A School That Understands EPIC Students

Last week, my teammate Jake and I spent two days on the campus of Louisiana Tech University.  I spoke to staff, faculty, administrators, student leaders and K-12 educators from the community. Immediately, I recognized the folks at LA Tech cared deeply about connecting with their Generation iY students.

Case in point. I met with the key faculty in the Engineering Department for a roundtable discussion on my second day on campus. The discussion, headed by Associate Dean Galen Turner, PhD, was invigorating due to the innovative ways they now lead the classroom. Knowing that incoming students are EPIC in nature…

E – Experiential

P – Participatory

I –  Image rich

C – Connected

…they have adjusted the way they teach first year students. Instead of demanding the students get used to sitting passively, listening to lectures on engineering, and weeding out those with no aptitude, they introduce young students to an experience they will not soon forget. They build a robot. Everyone one of them. The department figures that the best way to engage students is to give them ownership of a project that they must oversee and complete. Afterward, the lectures all seem relevant.

Further, they approach the subjects holistically, including political science, math, physical science and mechanical engineering professors who interact with the students explaining the big picture of that field. Before their freshman year is over, those students have built at least three electrical or mechanical projects. Eventually, they’re invited into another experience where students must choose a problem in the world and invent a solution that will solve that problem. The projects ranged from mailboxes that notified residents when mail had arrived to harnessing solar power. It was fascinating to hear about and watch.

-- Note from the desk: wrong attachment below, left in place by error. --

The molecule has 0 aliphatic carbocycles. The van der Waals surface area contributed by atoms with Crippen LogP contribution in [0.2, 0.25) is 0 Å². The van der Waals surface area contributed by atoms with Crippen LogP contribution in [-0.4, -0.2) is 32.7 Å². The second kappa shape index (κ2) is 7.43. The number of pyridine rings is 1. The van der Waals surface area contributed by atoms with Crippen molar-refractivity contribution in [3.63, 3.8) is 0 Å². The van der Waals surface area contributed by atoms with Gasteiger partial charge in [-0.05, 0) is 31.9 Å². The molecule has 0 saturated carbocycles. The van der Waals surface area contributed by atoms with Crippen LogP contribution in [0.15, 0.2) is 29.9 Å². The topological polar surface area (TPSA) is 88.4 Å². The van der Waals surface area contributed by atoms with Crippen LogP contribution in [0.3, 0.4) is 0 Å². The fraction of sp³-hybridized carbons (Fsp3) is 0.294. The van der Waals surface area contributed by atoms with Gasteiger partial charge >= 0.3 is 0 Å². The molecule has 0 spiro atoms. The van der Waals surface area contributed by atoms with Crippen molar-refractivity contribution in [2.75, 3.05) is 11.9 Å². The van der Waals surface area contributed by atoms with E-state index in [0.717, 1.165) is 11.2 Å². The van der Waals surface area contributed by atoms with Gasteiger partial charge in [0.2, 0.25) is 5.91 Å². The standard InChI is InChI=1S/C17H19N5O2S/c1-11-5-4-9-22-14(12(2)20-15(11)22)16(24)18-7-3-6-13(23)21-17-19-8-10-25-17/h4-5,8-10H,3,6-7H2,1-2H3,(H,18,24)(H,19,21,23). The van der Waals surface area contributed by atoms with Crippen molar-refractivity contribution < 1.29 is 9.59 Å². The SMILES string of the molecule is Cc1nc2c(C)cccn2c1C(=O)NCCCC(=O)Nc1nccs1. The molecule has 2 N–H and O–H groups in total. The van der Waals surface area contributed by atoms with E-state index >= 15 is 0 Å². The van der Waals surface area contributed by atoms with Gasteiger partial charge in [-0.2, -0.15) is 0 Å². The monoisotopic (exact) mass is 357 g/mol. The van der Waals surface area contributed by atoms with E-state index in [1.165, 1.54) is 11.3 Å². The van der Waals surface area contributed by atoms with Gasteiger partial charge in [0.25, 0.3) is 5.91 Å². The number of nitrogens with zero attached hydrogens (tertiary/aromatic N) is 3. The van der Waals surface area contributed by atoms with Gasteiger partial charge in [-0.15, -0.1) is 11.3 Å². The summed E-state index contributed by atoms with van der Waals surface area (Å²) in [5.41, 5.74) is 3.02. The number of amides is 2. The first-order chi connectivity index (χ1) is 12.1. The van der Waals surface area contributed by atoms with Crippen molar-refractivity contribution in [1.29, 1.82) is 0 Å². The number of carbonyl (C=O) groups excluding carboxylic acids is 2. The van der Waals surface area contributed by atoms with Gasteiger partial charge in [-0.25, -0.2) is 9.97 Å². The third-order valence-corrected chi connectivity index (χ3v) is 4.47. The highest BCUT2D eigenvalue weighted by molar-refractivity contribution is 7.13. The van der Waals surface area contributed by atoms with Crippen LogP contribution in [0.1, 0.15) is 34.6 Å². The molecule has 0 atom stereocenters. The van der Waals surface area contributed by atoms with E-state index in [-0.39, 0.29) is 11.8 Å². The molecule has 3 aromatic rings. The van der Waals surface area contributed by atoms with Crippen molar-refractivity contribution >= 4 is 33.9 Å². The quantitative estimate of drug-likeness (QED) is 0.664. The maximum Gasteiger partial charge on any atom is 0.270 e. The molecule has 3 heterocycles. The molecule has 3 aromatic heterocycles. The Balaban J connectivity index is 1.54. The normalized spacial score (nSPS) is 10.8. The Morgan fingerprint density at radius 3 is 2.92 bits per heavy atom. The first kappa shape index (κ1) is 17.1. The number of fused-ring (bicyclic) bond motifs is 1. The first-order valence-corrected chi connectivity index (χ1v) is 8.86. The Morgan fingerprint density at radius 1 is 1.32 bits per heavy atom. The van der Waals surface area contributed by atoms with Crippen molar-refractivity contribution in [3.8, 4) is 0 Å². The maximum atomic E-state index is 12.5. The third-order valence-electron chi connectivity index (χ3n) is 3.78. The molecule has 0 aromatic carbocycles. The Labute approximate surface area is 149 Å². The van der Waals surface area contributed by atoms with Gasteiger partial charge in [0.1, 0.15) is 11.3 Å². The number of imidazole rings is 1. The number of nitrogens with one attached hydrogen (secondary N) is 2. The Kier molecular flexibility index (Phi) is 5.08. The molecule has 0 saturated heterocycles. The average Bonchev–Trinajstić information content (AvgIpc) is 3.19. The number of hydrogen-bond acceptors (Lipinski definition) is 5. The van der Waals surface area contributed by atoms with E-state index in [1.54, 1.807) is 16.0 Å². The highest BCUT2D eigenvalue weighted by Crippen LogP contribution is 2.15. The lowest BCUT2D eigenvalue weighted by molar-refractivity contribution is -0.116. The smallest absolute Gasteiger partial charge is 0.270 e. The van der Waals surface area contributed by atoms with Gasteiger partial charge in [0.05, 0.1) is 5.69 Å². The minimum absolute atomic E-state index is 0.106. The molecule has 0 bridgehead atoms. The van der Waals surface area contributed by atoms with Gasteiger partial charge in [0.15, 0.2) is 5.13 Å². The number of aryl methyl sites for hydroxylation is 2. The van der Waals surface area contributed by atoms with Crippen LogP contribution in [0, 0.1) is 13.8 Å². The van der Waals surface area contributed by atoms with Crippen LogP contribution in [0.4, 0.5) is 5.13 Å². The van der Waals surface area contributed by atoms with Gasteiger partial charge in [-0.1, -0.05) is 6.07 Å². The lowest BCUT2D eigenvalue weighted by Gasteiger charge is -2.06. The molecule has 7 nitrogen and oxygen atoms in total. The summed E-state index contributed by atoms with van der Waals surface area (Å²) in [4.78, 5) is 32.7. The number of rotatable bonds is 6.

What I loved most was the commitment of those faculty members to do all they could to help their students succeed in the field. They met all the requirements of the EPIC model and their department is flourishing more with each year.

There’s no doubt college students must eventually learn in ways that are less than engaging. By the time these students are finished, LA Tech has accomplish that goal. But the journey begins in an EPIC fashion—and I saw the fruit of their work.

How about you? Are you willing to trade in your old pedagogy for an EPIC one?


A School That Understands EPIC Students